Discover David Hockney's Digital Fairy Tale

Dive into an art-filled weekend with David Hockney and Viktor and Rolf exhibitions in Melbourne


Self portrait iPad drawing by David Hockney. Picture / Supplied

It’s hard to decide what’s more surreal. The idea that the hundreds of artworks were created on the artist’s iPhone and iPad. Or, that gallery-goers are trying to capture them with devices of their own. I’m at the David Hockney: Current exhibition at the National Gallery of Victoria in Melbourne, (on until March 13) and I’ve just walked into a digital fairy tale: adorning the walls are more than 700 works from the influential British artist’s past decade, enough to make you question your own creative output over a lifetime.

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Alongside paintings, photographs and video works, the majority of pieces show the 79-year-old has embraced new technology with more enthusiasm than a tweenaged girl. Lining one wall are iPhones displaying brightly coloured still lifes created on the Brushes app — a bonsai tree, a candle flame, a piano player — that somehow defy kitsch. Others offer a gateway into the artist’s quickfire methods.

An animated view from a window is revealed brushstroke by brushstroke, even if the brush was in fact, an index finger.

There is some evidence of Hockney’s traditionalist side: a corridor of 80 painted portraits of friends, family and well-known figures (entertainer Barry Humphries, curator Edith Devaney and designer Celia Birtwell among them). But step beyond that and visitors are almost swallowed whole by Hockney’s vast, wall-sized landscapes.

Although critics suggest they lack the finesse of actual paintings, the effect of their scale is still powerful, their sense of joy and freedom undeniable. Finally, visitors walk through two rooms offering alternative perspectives: an 18-screen video of jugglers performing, and a series of moving kaleidoscopic landscapes. I feel I’ve been down the rabbit hole and have escaped with a newfound respect, not just for an artist keen to keep pushing boundaries, but for my humble iPhone.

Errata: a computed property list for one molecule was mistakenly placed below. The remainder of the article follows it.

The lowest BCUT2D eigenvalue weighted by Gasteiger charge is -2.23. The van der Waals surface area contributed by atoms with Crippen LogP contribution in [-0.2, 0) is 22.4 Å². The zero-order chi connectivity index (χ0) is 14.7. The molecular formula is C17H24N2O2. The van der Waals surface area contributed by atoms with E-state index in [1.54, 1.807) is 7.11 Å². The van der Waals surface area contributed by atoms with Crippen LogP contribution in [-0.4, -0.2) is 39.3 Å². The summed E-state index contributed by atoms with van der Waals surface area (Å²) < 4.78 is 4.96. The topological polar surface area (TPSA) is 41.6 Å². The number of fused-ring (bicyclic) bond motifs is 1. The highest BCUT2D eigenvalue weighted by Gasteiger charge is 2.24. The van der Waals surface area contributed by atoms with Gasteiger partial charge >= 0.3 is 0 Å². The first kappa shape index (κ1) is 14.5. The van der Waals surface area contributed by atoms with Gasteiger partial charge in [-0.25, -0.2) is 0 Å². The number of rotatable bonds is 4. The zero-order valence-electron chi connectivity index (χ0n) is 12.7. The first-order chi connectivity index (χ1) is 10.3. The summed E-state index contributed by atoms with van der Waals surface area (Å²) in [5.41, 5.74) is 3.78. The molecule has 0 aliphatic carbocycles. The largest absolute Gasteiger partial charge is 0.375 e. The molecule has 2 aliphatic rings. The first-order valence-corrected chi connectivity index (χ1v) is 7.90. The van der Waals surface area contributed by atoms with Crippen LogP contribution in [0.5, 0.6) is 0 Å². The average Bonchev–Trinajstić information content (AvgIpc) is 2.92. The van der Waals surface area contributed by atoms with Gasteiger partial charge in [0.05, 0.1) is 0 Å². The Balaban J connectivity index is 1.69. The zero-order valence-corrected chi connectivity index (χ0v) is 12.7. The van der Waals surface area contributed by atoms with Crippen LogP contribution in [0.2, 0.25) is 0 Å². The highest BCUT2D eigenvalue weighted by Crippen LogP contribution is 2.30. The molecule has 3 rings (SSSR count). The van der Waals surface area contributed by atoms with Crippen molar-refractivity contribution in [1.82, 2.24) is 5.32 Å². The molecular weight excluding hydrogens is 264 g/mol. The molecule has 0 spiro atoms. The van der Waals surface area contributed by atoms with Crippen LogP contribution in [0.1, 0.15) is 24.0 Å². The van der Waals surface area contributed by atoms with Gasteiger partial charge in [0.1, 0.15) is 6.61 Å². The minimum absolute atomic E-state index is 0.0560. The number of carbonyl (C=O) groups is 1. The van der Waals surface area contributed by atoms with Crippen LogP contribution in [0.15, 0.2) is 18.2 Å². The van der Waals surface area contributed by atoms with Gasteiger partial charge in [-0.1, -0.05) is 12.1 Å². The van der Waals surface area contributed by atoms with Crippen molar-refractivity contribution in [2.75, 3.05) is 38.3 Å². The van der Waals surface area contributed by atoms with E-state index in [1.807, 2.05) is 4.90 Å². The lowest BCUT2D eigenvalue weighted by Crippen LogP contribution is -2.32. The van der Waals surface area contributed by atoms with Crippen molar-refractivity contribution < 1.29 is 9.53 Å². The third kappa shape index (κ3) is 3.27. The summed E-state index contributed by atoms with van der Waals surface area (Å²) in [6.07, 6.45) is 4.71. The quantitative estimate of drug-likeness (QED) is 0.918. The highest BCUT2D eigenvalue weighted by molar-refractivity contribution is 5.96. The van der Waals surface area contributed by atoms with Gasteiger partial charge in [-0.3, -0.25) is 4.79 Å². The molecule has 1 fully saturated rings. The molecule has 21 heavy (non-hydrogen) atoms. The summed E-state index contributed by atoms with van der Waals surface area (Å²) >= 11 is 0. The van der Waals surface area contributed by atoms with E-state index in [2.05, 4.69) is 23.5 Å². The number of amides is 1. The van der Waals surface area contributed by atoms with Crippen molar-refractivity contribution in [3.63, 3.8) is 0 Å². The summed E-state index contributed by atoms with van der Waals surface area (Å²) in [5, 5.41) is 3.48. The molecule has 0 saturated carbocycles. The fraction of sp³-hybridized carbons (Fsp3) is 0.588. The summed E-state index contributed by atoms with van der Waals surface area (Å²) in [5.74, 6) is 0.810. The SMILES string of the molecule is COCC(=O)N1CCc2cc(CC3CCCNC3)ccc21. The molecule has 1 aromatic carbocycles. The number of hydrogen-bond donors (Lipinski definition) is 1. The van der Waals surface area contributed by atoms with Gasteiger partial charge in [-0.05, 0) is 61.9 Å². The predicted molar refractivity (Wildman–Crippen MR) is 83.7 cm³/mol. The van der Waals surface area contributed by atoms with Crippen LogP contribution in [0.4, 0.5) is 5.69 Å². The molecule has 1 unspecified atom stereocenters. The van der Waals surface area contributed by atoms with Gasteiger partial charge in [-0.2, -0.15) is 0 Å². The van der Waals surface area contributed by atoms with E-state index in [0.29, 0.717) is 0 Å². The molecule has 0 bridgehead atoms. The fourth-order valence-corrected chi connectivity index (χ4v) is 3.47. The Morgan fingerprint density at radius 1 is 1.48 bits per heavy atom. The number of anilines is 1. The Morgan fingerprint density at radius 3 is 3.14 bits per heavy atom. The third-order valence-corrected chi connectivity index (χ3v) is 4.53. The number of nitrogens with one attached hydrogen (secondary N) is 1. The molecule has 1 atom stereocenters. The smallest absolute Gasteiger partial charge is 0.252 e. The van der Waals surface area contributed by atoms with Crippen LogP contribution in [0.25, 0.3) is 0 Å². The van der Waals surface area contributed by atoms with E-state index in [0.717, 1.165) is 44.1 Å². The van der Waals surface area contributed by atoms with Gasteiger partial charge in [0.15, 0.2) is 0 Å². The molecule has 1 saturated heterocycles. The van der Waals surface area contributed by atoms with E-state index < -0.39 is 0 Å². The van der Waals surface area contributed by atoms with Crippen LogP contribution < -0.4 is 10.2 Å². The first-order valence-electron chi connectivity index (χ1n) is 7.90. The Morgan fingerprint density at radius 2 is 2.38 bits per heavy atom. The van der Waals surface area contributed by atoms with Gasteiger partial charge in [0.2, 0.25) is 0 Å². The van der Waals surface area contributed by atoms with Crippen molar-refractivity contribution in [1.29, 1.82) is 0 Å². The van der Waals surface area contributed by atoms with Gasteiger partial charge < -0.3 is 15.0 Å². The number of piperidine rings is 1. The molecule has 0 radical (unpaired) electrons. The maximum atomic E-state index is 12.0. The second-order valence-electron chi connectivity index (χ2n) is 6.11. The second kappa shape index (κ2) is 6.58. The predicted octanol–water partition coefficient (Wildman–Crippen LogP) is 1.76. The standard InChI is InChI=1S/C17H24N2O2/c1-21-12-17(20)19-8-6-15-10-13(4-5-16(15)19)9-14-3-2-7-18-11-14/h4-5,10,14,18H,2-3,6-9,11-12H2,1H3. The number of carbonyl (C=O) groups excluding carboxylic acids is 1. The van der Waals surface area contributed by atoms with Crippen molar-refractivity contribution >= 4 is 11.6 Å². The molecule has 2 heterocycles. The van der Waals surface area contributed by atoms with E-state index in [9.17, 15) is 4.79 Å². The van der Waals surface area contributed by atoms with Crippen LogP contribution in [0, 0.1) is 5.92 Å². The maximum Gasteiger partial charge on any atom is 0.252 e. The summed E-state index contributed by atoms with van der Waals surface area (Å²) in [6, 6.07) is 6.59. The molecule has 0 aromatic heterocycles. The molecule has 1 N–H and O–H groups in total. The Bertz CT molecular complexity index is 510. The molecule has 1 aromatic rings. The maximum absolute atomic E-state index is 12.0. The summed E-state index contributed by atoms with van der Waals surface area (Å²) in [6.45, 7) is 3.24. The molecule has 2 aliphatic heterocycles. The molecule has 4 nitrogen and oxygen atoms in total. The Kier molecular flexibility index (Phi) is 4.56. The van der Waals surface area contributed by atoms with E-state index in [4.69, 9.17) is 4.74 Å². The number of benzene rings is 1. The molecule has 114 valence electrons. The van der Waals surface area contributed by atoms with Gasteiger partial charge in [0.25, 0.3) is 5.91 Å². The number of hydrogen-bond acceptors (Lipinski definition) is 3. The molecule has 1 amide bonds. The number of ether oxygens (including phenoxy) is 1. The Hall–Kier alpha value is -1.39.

David Hockney artwork. Picture / Richard Schmidt

Just as confounding is the Viktor and Rolf: Fashion Artists exhibition (until February 26) next door. The audacious Dutch designers are best known for their whimsical haute couture, blurring the line between fashion and art. A holey tulle dress from their spring 2010 collection, Cutting Edge is displayed nearby gowns from the 2015 Wearable Art collection, dripping, Dali-like, from within their warped gold frames.

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Their subversive take on high fashion is evident in a coat with a collar that spells out “No”, and the duo’s thousands of sketches make up the wallpaper. Best of all, there’s none of the velvet rope treatment guarding their designs.

Part of the pleasure is being able to wander a breath away from their designs and the replica Victorian dolls dressed in their creations, including one that appears like a cuckoo clock, arriving every 15 minutes on a creepy, custom-built catwalk. There’s even a workspace that allows visitors to tap into their own creativity by taking part in a version of the V&R Amsterdam atelier, crafting V&R-style collars from paper.

Having dabbled in a fantasy world for a few hours, it seems apt that I’m staying at the QT Melbourne. In the former Greater Union cinema on Russell St, the new addition to the innovative resort and hotel brand opened in September, wowing guests with its Melbourne-savvy mix of contemporary art and design — and a stunning rooftop bar that attracts drinkers from far and wide.

David Hockney artworks have imaginative parallels with the fashion creations of Viktor and Rolf at the National Gallery of Victoria. Pictures / Peter Stigter, Richard Schmidt

Wander into the hotel’s meeting rooms and you’ll be met by the Queen’s face, crudely blacked out, as part of a series of irreverent works by Tony Garifalakis. Take the staircase from the stylishly industrial foyer to the restaurant and peruse an installation of black and white books that line the wall.

A swirling digital artwork by Jennifer Steinkamp takes pride of place in the foyer. Even the bar and restaurant are brimming with curios — prints and plates on the walls and crazy cushions. Food-wise, it’s just as quirky.

There’s a Marie Antoinette-inspired cake shop featuring delicate French delights, and down the neighbouring laneway you’ll find specialist Japanese knife shop Tanto next to the Korean and Japanese street food bar Hot Sauce, where you can order deep-fried chicken infused with Japanese whisky and cola that can be sucked out with a straw. Just the sort of thing Hockney would approve of.

• Rebecca Barry Hill flew to Melbourne on Virgin Australia and was a guest of QT Melbourne.

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